Not Quite Jai Kisan – Exports restrictions

Source– The post is based on the article “Not Quite Jai Kisan” published in “The Times of India” on 28th August 2023.

Syllabus: GS3- Agriculture

Relevance: Agriculture pricing and marketing

News– GOI has tightened restrictions on basmati exports. A minimum price for exports has been fixed at $1,200 per metric tonne. A contract below the floor price will be evaluated by a GOI committee for clearance.

In July, exports of non-basmati white rice were prohibited. On August 25, GOI imposed a 20% export duty on parboiled rice.

What is the justification provided by the Indian government for this move?

It is meant to prevent exporters circumventing rice export bans by misclassifying the product as basmati.

Global rice prices are increasing. The FAO rice price index reached its highest level in July 2023 since September 2011.

India has maintained its position as the world’s largest rice exporter for more than a decade. In terms of quantity, India’s rice exports are predominantly non-basmati varieties.

What are issues related to government restrictions on basmati exports?

Indian farmers are facing an earnings limitation during a time when global supply and demand dynamics are in their favour.

GOI’s efforts to manage domestic food inflation are understandable. Controlling inflation is crucial for maintaining India’s overall macroeconomic stability.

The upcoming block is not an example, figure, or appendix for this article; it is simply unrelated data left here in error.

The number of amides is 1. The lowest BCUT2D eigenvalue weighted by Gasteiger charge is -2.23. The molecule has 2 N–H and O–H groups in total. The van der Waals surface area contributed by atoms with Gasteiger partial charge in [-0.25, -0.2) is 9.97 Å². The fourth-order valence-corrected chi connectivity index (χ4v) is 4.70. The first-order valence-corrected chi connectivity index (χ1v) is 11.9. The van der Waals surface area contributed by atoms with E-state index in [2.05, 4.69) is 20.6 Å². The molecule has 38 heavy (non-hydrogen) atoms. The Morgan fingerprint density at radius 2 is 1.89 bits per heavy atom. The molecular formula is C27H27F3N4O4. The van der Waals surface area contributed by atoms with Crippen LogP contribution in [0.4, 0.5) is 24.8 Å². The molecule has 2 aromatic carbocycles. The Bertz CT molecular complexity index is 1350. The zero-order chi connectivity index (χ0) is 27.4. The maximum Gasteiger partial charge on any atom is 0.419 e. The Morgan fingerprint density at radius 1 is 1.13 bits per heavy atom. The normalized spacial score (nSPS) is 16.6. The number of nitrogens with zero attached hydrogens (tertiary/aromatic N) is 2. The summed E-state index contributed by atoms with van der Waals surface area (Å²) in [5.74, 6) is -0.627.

However, this objective need not come at the detriment of farmers. The current approach creates a situation where gains for consumers come at the expense of farmers.

Way forward-

GOI can purchase agricultural products that have been singled out for export restrictions or bans at an export parity price. The acquired stock could then be released into the market to stabilise prices.

This approach may incur a fiscal cost. But any temporary financial implications can be balanced through savings achieved in other areas.

Adopting export parity prices has long-term advantages. Limiting farmers’ income during prosperous years can hinder their willingness to support agricultural reforms.

If farmers are uncertain about policy stability, persuading them to embrace reforms becomes challenging.

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